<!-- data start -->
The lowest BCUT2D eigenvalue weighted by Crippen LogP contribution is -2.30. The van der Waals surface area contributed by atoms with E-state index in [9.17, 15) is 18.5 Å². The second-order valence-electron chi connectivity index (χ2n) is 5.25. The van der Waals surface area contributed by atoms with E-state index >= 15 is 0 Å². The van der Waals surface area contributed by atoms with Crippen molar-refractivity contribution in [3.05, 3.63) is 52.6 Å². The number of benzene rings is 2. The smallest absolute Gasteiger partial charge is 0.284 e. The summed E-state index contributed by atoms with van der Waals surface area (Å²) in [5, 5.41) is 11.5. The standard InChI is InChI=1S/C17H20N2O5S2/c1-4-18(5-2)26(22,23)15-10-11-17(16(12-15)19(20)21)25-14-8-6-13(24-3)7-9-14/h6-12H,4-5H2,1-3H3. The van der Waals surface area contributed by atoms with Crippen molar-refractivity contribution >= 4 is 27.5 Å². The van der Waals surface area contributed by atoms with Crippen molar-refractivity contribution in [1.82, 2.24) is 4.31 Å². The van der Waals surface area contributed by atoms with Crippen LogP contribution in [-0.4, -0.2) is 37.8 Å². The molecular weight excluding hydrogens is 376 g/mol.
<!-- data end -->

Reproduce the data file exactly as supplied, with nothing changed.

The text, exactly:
The lowest BCUT2D eigenvalue weighted by Crippen LogP contribution is -2.30. The van der Waals surface area contributed by atoms with E-state index in [9.17, 15) is 18.5 Å². The second-order valence-electron chi connectivity index (χ2n) is 5.25. The van der Waals surface area contributed by atoms with E-state index >= 15 is 0 Å². The van der Waals surface area contributed by atoms with Crippen molar-refractivity contribution in [3.05, 3.63) is 52.6 Å². The number of benzene rings is 2. The smallest absolute Gasteiger partial charge is 0.284 e. The summed E-state index contributed by atoms with van der Waals surface area (Å²) in [5, 5.41) is 11.5. The standard InChI is InChI=1S/C17H20N2O5S2/c1-4-18(5-2)26(22,23)15-10-11-17(16(12-15)19(20)21)25-14-8-6-13(24-3)7-9-14/h6-12H,4-5H2,1-3H3. The van der Waals surface area contributed by atoms with Crippen molar-refractivity contribution >= 4 is 27.5 Å². The van der Waals surface area contributed by atoms with Crippen molar-refractivity contribution in [1.82, 2.24) is 4.31 Å². The van der Waals surface area contributed by atoms with Crippen LogP contribution in [-0.4, -0.2) is 37.8 Å². The molecular weight excluding hydrogens is 376 g/mol.